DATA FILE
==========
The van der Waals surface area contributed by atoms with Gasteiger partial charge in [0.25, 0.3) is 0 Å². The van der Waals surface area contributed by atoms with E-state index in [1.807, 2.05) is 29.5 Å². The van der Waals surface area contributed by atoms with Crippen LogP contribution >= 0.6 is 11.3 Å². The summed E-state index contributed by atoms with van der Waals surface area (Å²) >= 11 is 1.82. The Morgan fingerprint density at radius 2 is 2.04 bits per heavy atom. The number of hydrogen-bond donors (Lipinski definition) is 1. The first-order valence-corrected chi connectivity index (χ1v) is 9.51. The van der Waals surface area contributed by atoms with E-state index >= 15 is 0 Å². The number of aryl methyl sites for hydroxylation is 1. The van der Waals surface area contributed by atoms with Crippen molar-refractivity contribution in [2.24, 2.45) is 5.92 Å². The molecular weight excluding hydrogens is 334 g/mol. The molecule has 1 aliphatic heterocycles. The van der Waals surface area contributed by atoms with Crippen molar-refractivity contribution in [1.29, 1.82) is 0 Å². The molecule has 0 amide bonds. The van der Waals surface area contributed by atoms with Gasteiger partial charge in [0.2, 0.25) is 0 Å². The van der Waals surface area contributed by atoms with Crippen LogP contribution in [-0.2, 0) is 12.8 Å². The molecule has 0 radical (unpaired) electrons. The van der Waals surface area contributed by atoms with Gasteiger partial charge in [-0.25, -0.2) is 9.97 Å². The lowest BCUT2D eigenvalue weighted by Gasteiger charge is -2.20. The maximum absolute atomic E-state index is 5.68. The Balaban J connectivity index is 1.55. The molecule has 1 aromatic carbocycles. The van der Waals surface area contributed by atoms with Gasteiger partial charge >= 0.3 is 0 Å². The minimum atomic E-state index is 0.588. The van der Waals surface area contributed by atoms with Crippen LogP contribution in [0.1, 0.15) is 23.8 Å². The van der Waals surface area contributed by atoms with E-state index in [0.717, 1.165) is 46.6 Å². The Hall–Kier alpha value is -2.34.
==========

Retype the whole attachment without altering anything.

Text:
The van der Waals surface area contributed by atoms with Gasteiger partial charge in [0.25, 0.3) is 0 Å². The van der Waals surface area contributed by atoms with E-state index in [1.807, 2.05) is 29.5 Å². The van der Waals surface area contributed by atoms with Crippen LogP contribution >= 0.6 is 11.3 Å². The summed E-state index contributed by atoms with van der Waals surface area (Å²) >= 11 is 1.82. The Morgan fingerprint density at radius 2 is 2.04 bits per heavy atom. The number of hydrogen-bond donors (Lipinski definition) is 1. The first-order valence-corrected chi connectivity index (χ1v) is 9.51. The van der Waals surface area contributed by atoms with E-state index >= 15 is 0 Å². The number of aryl methyl sites for hydroxylation is 1. The van der Waals surface area contributed by atoms with Crippen molar-refractivity contribution in [2.24, 2.45) is 5.92 Å². The molecular weight excluding hydrogens is 334 g/mol. The molecule has 1 aliphatic heterocycles. The van der Waals surface area contributed by atoms with Crippen molar-refractivity contribution in [1.29, 1.82) is 0 Å². The molecule has 0 amide bonds. The van der Waals surface area contributed by atoms with Gasteiger partial charge in [0.2, 0.25) is 0 Å². The van der Waals surface area contributed by atoms with Crippen LogP contribution in [-0.2, 0) is 12.8 Å². The molecule has 0 radical (unpaired) electrons. The van der Waals surface area contributed by atoms with Gasteiger partial charge in [-0.25, -0.2) is 9.97 Å². The lowest BCUT2D eigenvalue weighted by Gasteiger charge is -2.20. The maximum absolute atomic E-state index is 5.68. The Balaban J connectivity index is 1.55. The molecule has 1 aromatic carbocycles. The van der Waals surface area contributed by atoms with Gasteiger partial charge >= 0.3 is 0 Å². The minimum atomic E-state index is 0.588. The van der Waals surface area contributed by atoms with Crippen LogP contribution in [0.1, 0.15) is 23.8 Å². The van der Waals surface area contributed by atoms with E-state index in [0.717, 1.165) is 46.6 Å². The Hall–Kier alpha value is -2.34.